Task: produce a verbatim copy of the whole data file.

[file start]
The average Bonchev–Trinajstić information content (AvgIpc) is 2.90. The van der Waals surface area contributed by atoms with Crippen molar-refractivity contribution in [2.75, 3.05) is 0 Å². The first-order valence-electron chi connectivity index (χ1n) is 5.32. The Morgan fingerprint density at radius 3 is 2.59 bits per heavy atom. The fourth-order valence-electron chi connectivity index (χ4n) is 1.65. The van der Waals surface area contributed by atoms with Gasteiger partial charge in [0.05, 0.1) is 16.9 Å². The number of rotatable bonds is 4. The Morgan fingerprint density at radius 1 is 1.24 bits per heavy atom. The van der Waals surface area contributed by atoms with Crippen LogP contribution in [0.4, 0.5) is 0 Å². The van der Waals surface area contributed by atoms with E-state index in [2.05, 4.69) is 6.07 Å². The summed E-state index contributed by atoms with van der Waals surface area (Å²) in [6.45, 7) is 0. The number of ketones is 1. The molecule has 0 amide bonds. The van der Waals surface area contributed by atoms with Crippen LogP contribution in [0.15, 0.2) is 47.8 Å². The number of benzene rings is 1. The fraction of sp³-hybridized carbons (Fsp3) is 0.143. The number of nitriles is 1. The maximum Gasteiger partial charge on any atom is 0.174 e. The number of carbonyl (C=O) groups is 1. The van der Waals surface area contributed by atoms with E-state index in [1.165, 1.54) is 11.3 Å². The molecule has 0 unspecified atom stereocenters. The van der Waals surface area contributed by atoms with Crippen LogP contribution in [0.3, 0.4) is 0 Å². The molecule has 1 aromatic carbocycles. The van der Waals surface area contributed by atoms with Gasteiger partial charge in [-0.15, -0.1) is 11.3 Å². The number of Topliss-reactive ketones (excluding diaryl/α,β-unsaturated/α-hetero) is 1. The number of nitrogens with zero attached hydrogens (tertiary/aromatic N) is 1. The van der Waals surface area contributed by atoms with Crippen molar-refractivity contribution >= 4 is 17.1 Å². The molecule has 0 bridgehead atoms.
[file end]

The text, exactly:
The average Bonchev–Trinajstić information content (AvgIpc) is 2.90. The van der Waals surface area contributed by atoms with Crippen molar-refractivity contribution in [2.75, 3.05) is 0 Å². The first-order valence-electron chi connectivity index (χ1n) is 5.32. The Morgan fingerprint density at radius 3 is 2.59 bits per heavy atom. The fourth-order valence-electron chi connectivity index (χ4n) is 1.65. The van der Waals surface area contributed by atoms with Gasteiger partial charge in [0.05, 0.1) is 16.9 Å². The number of rotatable bonds is 4. The Morgan fingerprint density at radius 1 is 1.24 bits per heavy atom. The van der Waals surface area contributed by atoms with Crippen LogP contribution in [0.4, 0.5) is 0 Å². The van der Waals surface area contributed by atoms with E-state index in [2.05, 4.69) is 6.07 Å². The summed E-state index contributed by atoms with van der Waals surface area (Å²) in [6.45, 7) is 0. The number of ketones is 1. The molecule has 0 amide bonds. The van der Waals surface area contributed by atoms with Crippen LogP contribution in [0.15, 0.2) is 47.8 Å². The number of benzene rings is 1. The fraction of sp³-hybridized carbons (Fsp3) is 0.143. The number of nitriles is 1. The maximum Gasteiger partial charge on any atom is 0.174 e. The number of carbonyl (C=O) groups is 1. The van der Waals surface area contributed by atoms with E-state index in [1.165, 1.54) is 11.3 Å². The molecule has 0 unspecified atom stereocenters. The van der Waals surface area contributed by atoms with Crippen LogP contribution in [0.3, 0.4) is 0 Å². The molecule has 1 aromatic carbocycles. The van der Waals surface area contributed by atoms with Gasteiger partial charge in [-0.15, -0.1) is 11.3 Å². The number of Topliss-reactive ketones (excluding diaryl/α,β-unsaturated/α-hetero) is 1. The number of nitrogens with zero attached hydrogens (tertiary/aromatic N) is 1. The van der Waals surface area contributed by atoms with Crippen molar-refractivity contribution >= 4 is 17.1 Å². The molecule has 0 bridgehead atoms.